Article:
“I will always be running, running is my life.”
Most athletes may be well into their dotage at 38 years of age, but not Haile Gebrselassie, who is still at the pinnacle of his sport, nearly two decades after winning his first world title.
“I will always be running, running is my life. I feel fortunate to have my talents, and that I have been able to completely use my talents, that makes me a privileged person,” reflects Gebrselassie as he eyes a fifth Olympic Games next summer in London and the chance to become the first man in history to win gold medals across three different decades.
It would be a remarkable feat for the great Ethiopian whose iconic grin, even through the heat of competition, has become the sporting emblem of his nation and an inspiration for professional and amateur runners worldwide. But just ten months ago it seemed he had come to the end of the road after an illustrious 19 year career.
With his right knee inflamed by a build-up of fluid, Gebrselassie could not complete the ING New York City Marathon and abruptly announced his retirement. Maybe even Gebrselassie’s evergreen body had finally reached its sell-by-date.
“After the race I was very disappointed, not only for myself but also because I let down the expectations of many people,” he explains. “Of course when you grow older, you cannot always perform at your best level. I couldn’t perform well in New York and my first idea was to quit. But after some time off and consultation with my family and good friends, I decided to continue. I still enjoy training very much and feel I can still be at the top level and that changed my plan.”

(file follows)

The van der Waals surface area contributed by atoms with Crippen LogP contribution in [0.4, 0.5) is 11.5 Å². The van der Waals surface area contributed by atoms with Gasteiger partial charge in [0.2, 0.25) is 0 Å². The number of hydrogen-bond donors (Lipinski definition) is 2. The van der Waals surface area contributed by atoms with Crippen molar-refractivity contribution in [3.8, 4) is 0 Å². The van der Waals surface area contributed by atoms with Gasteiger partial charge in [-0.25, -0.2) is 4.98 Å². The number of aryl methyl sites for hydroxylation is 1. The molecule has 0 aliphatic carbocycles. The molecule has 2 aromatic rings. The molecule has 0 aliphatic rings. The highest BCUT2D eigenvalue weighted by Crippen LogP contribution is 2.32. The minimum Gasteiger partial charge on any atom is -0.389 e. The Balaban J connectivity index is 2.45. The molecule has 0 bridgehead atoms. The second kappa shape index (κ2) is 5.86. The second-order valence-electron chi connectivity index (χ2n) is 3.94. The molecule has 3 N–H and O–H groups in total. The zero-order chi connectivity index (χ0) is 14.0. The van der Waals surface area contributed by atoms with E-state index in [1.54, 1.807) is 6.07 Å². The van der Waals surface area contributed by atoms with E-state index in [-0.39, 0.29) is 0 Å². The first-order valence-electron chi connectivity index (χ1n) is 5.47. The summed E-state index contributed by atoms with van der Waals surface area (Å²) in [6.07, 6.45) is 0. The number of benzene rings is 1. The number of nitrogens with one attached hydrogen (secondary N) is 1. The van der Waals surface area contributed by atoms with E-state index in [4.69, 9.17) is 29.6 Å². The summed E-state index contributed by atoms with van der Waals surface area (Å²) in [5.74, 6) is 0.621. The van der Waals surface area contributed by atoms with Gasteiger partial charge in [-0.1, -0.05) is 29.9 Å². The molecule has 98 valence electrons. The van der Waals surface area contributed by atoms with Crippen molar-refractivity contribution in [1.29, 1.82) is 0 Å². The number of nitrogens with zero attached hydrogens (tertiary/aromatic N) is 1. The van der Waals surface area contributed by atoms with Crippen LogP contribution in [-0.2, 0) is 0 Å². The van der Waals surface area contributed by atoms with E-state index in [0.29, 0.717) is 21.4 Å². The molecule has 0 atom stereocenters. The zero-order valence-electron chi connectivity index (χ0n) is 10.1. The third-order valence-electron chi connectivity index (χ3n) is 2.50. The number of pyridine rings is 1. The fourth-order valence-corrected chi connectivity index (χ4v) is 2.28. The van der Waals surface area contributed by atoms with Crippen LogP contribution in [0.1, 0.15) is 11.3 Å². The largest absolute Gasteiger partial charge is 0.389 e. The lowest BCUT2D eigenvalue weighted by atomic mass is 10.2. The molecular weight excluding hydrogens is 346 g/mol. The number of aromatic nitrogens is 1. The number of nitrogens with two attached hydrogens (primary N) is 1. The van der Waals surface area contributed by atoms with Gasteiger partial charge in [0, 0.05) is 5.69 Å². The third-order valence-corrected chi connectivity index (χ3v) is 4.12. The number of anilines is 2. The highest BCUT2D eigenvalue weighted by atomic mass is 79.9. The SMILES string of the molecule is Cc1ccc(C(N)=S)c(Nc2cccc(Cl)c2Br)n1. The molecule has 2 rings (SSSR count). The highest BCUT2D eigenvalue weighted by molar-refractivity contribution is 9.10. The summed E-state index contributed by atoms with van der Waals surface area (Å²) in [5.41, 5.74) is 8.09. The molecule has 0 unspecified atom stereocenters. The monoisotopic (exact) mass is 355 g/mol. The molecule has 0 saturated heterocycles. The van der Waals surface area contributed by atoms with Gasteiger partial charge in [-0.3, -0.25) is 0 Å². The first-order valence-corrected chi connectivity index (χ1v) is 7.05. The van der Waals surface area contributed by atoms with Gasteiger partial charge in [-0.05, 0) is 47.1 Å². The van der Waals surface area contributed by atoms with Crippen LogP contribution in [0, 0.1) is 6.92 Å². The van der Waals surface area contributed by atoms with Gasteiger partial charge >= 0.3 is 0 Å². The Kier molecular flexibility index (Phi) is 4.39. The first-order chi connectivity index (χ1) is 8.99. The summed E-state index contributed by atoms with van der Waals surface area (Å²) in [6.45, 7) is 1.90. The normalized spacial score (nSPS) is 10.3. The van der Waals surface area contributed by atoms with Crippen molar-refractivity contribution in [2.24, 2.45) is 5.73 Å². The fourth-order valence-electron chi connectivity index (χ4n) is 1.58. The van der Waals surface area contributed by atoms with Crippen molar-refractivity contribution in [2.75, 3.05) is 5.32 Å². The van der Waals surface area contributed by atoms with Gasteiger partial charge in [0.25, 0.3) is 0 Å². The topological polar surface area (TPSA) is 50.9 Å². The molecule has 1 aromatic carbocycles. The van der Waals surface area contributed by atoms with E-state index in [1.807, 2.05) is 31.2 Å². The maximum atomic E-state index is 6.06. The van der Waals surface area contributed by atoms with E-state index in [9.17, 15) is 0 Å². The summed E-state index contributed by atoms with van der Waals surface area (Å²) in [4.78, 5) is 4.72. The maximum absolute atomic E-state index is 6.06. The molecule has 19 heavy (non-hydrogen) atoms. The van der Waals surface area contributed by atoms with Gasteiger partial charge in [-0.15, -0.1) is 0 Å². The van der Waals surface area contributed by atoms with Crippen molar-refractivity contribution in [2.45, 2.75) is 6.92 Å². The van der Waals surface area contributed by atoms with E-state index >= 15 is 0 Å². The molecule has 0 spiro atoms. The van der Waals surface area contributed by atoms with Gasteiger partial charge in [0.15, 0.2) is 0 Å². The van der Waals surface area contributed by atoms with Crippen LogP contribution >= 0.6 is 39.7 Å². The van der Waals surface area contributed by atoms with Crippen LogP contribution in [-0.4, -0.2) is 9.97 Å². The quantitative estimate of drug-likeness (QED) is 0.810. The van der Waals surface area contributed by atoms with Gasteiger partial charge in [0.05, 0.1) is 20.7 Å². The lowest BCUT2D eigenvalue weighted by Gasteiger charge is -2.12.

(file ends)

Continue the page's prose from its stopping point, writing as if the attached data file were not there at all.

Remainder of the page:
The news of his retirement had created an outcry in his homeland, one which was ultimately impossible for Gebrselassie to resist. It is difficult for us to grasp the sheer immensity of his popularity in Ethiopia. No other athlete in the world is held in such great affection. But it is understandable as his success paved the way for his country to become the distance running superpower of the last decade.
We often talk about the ‘African monopoly’ of the long distance events–generalizing it as a continental trait–but, in fact, almost all of the success is confined to those two powerhouses, Ethiopia and Kenya, on either side of the majestic Great Rift Valley. It is truly astonishing just how localized this running culture is. Even in nearby Somalia, running as a way of life is almost unheard of.
What is it about this small pocket of East Africa which has proved such a hotbed of champions?